Today I’m up before daylight working on a round of edits for my forthcoming collection of short stories, If the Creek Don’t Rise. The book has eighteen short stories and five postcard pieces plus original sketches by Susan Raymond.
Many authors find the editing process to be tiresome, but I relish it. First and foremost, I find it to be a reflective endeavor when I look back over my themes and characters. This helps as I compile a summary blurb, set acknowledgements in order, and place a dedication. I like working with my editor who catches those nuances in a story of which I am unaware. I find the ‘catch’ usually improves the total work.
By the way, the title is taken from a supplication among rural folks that they will complete a task ‘good Lord willing and the creek don’t rise.’ A perfect sentiment for my people as they move forward with their one remaining currency–grit.
Look for the collection in November from Pen-L Press. Copies are available from Pen-L, local bookstores through Ingram, and Amazon.
The Chinese New Year dawns February 19. It’s the Year of the Sheep. Since I failed to make any 2015 New Year’s resolutions, I’m jumping at the opportunity for a second chance.
Resolution 1: Read more. Listen for dialogue. Examine plot. Find well developed, dimensional characters. Get lost in books.
Resolution 2: Try different formats for ‘reading.’ Explore e-device or tablet readers, audio books and print editions. Find a time of day that works best with each format.
Resolution 3: Write. Wrestle the active verb into all things written. Spend time at the keyboard. Love new words. Use them with abandon. Keep paper and pencil on every available surface for scribbling thoughts.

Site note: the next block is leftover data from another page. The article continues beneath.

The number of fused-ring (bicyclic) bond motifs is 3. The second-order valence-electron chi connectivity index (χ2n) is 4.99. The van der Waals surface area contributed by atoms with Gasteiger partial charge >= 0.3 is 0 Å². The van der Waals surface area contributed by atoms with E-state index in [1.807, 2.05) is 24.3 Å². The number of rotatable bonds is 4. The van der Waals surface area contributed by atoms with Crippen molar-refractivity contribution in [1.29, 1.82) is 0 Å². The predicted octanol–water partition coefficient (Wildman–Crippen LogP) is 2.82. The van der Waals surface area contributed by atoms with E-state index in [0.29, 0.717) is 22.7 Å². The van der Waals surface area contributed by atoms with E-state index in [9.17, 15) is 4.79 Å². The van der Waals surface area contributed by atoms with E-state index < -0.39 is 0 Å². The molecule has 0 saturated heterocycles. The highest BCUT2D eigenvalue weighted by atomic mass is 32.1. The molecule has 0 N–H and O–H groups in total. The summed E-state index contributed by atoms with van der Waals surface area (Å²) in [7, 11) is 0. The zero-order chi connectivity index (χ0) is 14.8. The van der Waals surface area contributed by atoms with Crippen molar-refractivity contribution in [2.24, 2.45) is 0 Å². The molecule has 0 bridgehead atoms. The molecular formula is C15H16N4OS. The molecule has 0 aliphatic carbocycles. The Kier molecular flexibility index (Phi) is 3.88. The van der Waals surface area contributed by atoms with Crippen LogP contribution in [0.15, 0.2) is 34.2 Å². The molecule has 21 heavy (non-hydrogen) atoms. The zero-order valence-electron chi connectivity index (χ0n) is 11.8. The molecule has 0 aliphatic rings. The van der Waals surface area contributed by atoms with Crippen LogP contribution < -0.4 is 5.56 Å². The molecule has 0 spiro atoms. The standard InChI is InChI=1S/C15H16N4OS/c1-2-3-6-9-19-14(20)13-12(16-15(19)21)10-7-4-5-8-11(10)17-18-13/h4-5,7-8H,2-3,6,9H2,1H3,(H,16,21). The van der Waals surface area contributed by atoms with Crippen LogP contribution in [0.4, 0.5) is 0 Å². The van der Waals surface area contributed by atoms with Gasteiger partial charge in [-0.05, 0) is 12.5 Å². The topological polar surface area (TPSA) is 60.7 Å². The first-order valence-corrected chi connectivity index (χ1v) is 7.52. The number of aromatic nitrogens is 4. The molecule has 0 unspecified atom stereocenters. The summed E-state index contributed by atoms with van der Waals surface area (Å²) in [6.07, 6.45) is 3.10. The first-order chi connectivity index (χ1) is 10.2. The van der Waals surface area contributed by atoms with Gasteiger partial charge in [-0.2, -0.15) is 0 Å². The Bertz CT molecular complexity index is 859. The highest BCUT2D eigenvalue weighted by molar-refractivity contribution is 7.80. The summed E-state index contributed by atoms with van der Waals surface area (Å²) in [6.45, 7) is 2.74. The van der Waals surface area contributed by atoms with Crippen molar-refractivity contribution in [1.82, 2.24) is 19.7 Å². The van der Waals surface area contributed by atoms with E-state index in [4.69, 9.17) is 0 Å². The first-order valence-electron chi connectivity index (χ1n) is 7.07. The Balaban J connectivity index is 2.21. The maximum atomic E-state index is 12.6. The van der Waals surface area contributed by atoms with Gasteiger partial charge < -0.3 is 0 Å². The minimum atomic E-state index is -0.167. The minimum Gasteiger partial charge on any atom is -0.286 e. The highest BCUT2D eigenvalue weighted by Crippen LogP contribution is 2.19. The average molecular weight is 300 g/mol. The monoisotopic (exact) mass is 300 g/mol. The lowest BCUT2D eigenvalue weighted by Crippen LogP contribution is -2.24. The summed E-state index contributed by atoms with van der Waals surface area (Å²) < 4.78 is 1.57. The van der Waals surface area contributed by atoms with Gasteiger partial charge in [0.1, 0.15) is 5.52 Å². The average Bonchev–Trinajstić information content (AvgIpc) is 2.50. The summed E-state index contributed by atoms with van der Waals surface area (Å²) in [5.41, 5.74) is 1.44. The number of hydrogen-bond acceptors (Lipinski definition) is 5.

Resolution 4: Discuss. Talk about books with fellow readers. Treasure and use critique group feedback. After all, it’s a gift from fellow wordsmiths.
Resolution 5: Actively work on the above resolutions. Dr. Seuss said it best: The more you read, the more things you know, the more you learn, and the more places you’ll go.
Returning from a writer’s conference, I found myself super stressed with how much marketing an individual must do in cyberspace. Dozens of websites, help tools, and self promotion techniques were discussed, leaving me in a muddle.
I have found one common thread between conference discussions of internet marketing: Pick out one or two sites or social media and do those well. Don’t try to do everything. Thankfully, ArkansasWriters.com published this post which is low key and may prove helpful.
“In this day of social networking as an important plank in the writer’s platform, you may want to check out these two sites if you don’t already know about them.
Good Reads is a networking site for readers. You don’t have to be a writer to join and enjoy it, but as the creator of books, you couldn’t find a better place to hang. And if you are a writer, you can present your own books to people for whom reading is important.
The site AuthorsAdvance is geared especially to writers. It offers a “full-featured social network for writers, packed with tools to keep you organized and advice to keep you writing at your best.”
Check them out and let us know what you think: